The most famous image in the history of philosophy occurs in Plato’s Republic. Socrates introduces it by saying that it concerns our nature in its education and lack of education. Man is likened to a prisoner in a cave who, because he is enchained, cannot move his head or body away from the wall of the cave, upon which shadows are cast against the light of a fire burning behind the prisoners. A priestly class moves in front of the fire with a procession of objects whose shadows the sorry prisoners regard as the things themselves. If a liberator could free someone from this situation and drag him towards the fire, most slaves would prefer to run back down to the shadows to which they have been accustomed. Supposing anyone could complete his liberation, leave the cave, and look directly at the sun—which, at this point in Plato’s allegory, symbolizes an intellectual act of understanding, not a physical act of seeing—he would need to be compelled to return to the cave: that’s how preferable the higher, contemplative state is to our natural oblivion. If he does return, he is likely to be killed by the prisoners, who want nothing less than to have their comfortable, customary ignorance questioned.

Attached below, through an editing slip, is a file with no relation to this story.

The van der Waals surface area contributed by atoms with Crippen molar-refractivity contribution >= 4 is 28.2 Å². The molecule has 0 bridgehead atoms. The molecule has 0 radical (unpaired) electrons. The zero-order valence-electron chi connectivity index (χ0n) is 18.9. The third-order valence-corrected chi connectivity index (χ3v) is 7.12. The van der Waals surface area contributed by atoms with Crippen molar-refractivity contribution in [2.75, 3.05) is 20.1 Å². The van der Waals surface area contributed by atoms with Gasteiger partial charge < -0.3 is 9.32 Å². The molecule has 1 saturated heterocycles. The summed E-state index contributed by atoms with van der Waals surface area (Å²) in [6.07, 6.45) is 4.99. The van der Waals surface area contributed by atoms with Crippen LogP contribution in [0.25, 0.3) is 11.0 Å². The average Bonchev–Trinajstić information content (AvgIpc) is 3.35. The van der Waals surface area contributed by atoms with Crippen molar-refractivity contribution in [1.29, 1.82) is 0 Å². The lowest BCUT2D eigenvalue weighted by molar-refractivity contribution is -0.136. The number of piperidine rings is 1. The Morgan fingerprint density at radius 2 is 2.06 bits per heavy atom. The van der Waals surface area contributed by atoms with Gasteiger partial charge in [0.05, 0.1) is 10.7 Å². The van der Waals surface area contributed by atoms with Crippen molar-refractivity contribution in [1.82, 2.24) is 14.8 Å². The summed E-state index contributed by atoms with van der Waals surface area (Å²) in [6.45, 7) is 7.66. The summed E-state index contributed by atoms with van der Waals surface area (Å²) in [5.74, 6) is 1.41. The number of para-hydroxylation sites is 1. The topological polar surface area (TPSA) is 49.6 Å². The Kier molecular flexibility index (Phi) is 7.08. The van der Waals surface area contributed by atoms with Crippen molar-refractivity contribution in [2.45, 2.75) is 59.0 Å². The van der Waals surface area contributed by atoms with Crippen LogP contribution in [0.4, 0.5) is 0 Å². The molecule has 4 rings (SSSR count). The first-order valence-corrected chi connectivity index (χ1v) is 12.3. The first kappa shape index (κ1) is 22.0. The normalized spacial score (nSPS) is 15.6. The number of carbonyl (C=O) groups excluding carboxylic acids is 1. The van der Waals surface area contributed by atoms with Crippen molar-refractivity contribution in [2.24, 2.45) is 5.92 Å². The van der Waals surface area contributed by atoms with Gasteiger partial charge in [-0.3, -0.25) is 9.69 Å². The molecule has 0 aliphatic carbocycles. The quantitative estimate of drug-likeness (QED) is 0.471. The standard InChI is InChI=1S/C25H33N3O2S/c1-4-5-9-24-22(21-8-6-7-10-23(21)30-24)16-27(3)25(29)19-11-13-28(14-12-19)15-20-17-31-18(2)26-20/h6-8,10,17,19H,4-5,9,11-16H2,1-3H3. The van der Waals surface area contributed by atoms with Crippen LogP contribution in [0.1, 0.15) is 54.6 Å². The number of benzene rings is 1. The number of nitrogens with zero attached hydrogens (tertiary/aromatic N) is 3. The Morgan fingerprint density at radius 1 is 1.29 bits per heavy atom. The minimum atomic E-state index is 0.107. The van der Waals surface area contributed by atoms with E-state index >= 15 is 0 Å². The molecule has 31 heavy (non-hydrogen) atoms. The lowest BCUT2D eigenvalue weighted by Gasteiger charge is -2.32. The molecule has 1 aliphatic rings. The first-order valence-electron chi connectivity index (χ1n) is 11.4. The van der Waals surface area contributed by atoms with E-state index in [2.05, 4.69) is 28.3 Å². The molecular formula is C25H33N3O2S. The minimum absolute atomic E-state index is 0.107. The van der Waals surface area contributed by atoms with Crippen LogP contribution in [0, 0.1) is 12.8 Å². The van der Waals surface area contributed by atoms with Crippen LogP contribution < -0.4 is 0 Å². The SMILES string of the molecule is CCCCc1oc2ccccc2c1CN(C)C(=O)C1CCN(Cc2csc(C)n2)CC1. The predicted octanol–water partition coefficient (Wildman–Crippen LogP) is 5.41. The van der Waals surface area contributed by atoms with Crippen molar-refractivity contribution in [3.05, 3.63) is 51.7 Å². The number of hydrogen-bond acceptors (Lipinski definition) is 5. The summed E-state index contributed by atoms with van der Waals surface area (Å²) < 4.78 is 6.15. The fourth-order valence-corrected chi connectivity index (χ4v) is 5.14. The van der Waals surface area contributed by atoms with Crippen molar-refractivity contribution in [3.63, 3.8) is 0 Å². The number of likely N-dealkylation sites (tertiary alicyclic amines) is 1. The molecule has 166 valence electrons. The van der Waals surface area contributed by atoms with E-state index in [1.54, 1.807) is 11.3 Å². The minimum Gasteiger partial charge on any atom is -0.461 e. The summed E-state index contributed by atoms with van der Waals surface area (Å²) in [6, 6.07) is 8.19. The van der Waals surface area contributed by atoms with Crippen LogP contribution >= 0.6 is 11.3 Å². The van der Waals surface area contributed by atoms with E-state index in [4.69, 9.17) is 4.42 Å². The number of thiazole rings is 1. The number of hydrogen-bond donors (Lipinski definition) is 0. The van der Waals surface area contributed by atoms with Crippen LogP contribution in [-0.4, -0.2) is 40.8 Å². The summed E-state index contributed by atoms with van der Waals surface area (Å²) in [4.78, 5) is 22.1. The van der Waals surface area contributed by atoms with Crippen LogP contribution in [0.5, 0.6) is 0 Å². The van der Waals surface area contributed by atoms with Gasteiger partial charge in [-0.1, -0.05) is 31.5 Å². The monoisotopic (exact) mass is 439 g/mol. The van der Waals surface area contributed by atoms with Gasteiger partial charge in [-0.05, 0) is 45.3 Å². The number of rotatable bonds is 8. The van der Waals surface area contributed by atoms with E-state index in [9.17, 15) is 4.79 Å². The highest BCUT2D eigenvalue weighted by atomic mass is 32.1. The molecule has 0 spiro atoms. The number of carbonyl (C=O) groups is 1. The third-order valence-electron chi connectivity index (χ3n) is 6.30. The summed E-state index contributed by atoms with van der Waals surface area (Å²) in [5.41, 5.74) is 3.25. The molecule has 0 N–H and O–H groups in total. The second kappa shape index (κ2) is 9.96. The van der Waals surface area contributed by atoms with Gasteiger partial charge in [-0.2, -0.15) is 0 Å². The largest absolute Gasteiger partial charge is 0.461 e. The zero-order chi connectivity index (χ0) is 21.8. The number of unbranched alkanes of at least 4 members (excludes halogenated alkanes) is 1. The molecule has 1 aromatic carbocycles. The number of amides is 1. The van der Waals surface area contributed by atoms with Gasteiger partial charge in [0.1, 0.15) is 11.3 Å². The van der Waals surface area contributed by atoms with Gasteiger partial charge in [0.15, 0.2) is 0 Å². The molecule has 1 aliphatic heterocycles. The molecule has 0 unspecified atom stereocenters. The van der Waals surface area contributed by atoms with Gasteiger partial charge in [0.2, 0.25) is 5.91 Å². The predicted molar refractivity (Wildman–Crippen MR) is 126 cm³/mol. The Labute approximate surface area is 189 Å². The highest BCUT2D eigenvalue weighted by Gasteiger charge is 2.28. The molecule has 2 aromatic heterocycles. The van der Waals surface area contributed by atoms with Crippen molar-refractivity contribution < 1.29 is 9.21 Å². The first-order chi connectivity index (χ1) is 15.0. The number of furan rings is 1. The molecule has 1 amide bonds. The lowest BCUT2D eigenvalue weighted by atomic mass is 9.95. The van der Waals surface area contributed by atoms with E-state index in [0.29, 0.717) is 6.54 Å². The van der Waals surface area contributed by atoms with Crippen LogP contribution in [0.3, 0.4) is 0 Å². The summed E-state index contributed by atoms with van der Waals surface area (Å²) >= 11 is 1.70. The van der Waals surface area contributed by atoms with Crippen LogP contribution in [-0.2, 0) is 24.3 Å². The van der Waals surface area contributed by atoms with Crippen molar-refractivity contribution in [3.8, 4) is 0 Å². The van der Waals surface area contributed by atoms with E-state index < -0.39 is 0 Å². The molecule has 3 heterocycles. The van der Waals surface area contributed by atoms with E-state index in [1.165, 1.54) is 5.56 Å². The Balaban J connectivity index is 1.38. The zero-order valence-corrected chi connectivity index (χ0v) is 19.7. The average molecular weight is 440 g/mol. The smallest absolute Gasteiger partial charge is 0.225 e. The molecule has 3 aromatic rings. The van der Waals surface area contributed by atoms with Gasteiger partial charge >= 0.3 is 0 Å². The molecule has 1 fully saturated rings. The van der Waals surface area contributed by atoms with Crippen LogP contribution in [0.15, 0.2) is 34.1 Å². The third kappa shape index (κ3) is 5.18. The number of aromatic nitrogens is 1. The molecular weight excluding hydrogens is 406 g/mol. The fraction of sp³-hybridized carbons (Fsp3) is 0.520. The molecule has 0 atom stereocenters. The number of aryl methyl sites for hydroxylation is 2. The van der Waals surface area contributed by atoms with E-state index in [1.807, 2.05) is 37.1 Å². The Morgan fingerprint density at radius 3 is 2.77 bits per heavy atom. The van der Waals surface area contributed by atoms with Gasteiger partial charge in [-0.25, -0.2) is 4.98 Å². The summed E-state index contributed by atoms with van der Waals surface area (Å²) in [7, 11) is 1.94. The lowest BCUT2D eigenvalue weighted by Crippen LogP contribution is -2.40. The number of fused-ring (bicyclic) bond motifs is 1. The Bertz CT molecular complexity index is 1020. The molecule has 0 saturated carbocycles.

The broader context of the image, its place in Plato’s Republic, concerns the question of whether justice is good in itself or good only for its external rewards. Socrates is asked to make the case that justice is good in itself. He does so over the course of an elaborate argument that culminates in the figure of the philosopher-king: “There will be no rest from ills for the city, nor, I think, for human kind,” unless kings philosophize or philosophers rule. Justice requires the rule of the wise. In order to make any sense of that strange claim, it is necessary first to understand whom Socrates means by the philosophers. It is in answering that question that he introduces his image of the cave. The philosophical state of soul is distinguished from the everyday one just to the extent that it represents a turning around of the soul from what seems to be (the shadows, opinion) towards what truly is, from opinion to knowledge. If that kind of conversion, ascent, and quest for wisdom is possible, a strong case can be made that justice requires the rule of the philosophers, and that it is good in itself. Philosophy helps produce a well-ordered soul, and the well-ordered soul is a natural ruler. (This truncated version of the argument is, of course, unlikely to persuade; for the complete demonstration, the entire Republic is necessary.)